Nobel Peace Prize winner Dr. Muhammad Yunus will speak at St. James’s Church, 197 Piccadilly on Saturday, February 16th at 2.30pm. His latest book Creating a World without Poverty – Social Business and the Future of Capitalism was recently launched in the US and is already in position 18 of the New York bestseller list.
After having been invited to the World Economic Forum in Davos, Dr. Yunus comes to London to first speak at the London School of Economics on Friday, Feb. 15th at 6pm.
At St. James’s Church his talk will be responded to by a podium of distinguished Londoners. The first to confirm at this very short notice is:
Aubrey Meyer, promoter of Contraction & Convergence, a global, equal-rights-based framework for the arrest of greenhouse gas emissions.
Dr. Yunus established the Grameen Bank in 1983 after having lent $27 to 42 women who were victims of loan sharks and recruiters of slave labour. Grameen means ‘rural’ or ‘village’ in Bengali.
After having studied economics at Dhaka University, Dr. Yunus was awarded a Fulbright scholarship to study economics at Vanderbilt University in Nashville, Tennessee. He then served as chairman of the economics department at Chittagong University before devoting his life to providing financial and social services to the poorest of the poor. He is the founder and managing director of the Grameen Bank and the author of the bestselling Banker to the Poor.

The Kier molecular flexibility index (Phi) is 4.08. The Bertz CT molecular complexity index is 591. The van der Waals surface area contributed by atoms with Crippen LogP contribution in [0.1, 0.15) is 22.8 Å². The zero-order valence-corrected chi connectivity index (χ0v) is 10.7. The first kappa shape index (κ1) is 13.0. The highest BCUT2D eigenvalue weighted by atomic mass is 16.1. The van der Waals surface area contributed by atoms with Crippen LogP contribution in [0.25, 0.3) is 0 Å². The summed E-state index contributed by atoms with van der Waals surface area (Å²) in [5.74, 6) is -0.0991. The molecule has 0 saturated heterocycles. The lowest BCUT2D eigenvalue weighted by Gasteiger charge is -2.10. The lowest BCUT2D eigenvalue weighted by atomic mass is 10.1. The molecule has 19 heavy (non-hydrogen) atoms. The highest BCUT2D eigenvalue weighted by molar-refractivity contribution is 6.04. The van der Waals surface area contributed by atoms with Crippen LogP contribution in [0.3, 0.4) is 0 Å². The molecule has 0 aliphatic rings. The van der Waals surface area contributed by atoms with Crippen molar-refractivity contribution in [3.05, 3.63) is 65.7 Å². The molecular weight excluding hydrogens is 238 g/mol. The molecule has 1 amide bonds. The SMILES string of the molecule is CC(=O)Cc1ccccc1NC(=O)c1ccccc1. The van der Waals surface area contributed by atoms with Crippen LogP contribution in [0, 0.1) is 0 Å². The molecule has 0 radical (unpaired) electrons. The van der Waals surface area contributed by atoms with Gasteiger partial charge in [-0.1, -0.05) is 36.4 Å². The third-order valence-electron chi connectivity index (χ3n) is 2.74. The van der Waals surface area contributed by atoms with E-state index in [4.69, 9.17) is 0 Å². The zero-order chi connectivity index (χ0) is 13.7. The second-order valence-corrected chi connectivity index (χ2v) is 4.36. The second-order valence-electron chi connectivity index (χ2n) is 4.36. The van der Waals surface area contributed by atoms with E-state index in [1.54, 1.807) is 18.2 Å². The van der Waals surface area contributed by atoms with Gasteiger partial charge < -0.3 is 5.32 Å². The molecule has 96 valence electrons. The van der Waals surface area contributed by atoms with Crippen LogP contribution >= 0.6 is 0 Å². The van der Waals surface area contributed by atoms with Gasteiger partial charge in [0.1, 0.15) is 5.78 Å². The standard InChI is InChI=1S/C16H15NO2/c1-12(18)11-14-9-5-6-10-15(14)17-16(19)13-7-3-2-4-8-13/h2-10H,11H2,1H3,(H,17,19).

Dr. Yunus and the Grameen Bank are winners of the 2006 Nobel Peace Prize for ‘their efforts to create economic and social development from below.’
In his new book, Dr. Yunus proposes ‘social business’ as a core principle for a kinder capitalism as Bill Gates called it in Davos. In Dr. Yunus’ definition, a business is social if it addresses health, education or environment or is owned by the poor and disadvantaged.
The condition for funding social business is that investors may not take profits out of the enterprise. That proposes a number of challenges on the level of ‘business as usual’. Between profit-motivated business and philanthropic charity, it provides a third way for entrepreneurs with social objectives.
The Forum for Stable Currencies is hosting the event as it has been advocating the use of public or ‘green’ credit to address climate change, finance flood damages and other public purposes through Early Day Motions in Parliament since 2002. The organiser Sabine McNeill says: “microcredit is for women in Bangladesh what green credit is for Government in the UK: credit without collateral. That means trust and cooperation top-down and bottom-up. For we have only one planet and time is running out. If Governments and NGOs don’t deliver, social businesses will, especially when banks and financial institutions begin to think along social objectives.”
BeTheChange will be set up for booking your place on Saturday in London and on Sunday in Bristol.